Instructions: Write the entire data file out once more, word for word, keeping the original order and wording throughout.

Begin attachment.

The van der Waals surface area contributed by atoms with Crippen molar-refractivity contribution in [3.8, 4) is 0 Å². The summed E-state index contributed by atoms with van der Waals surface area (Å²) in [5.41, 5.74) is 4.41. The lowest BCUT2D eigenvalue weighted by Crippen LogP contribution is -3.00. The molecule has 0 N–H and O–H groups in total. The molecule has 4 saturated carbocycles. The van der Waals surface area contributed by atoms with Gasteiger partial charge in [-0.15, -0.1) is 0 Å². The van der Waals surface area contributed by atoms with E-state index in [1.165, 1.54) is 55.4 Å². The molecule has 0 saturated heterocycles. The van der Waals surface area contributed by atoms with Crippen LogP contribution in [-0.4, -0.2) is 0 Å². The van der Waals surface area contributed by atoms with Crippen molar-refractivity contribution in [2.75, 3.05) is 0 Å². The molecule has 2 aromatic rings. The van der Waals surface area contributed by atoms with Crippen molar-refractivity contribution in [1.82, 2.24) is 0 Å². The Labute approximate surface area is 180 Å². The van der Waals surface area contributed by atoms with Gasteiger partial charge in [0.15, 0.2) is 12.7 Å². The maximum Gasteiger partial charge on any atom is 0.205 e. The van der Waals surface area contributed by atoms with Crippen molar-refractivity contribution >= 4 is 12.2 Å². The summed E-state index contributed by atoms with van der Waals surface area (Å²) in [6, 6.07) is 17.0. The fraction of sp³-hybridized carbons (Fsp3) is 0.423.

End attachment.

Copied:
The van der Waals surface area contributed by atoms with Crippen molar-refractivity contribution in [3.8, 4) is 0 Å². The summed E-state index contributed by atoms with van der Waals surface area (Å²) in [5.41, 5.74) is 4.41. The lowest BCUT2D eigenvalue weighted by Crippen LogP contribution is -3.00. The molecule has 0 N–H and O–H groups in total. The molecule has 4 saturated carbocycles. The van der Waals surface area contributed by atoms with Gasteiger partial charge in [-0.15, -0.1) is 0 Å². The van der Waals surface area contributed by atoms with E-state index in [1.165, 1.54) is 55.4 Å². The molecule has 0 saturated heterocycles. The van der Waals surface area contributed by atoms with Crippen LogP contribution in [-0.4, -0.2) is 0 Å². The van der Waals surface area contributed by atoms with Crippen molar-refractivity contribution in [2.75, 3.05) is 0 Å². The molecule has 2 aromatic rings. The van der Waals surface area contributed by atoms with Crippen molar-refractivity contribution in [1.82, 2.24) is 0 Å². The Labute approximate surface area is 180 Å². The van der Waals surface area contributed by atoms with Gasteiger partial charge in [0.15, 0.2) is 12.7 Å². The maximum Gasteiger partial charge on any atom is 0.205 e. The van der Waals surface area contributed by atoms with Crippen molar-refractivity contribution >= 4 is 12.2 Å². The summed E-state index contributed by atoms with van der Waals surface area (Å²) in [6, 6.07) is 17.0. The fraction of sp³-hybridized carbons (Fsp3) is 0.423.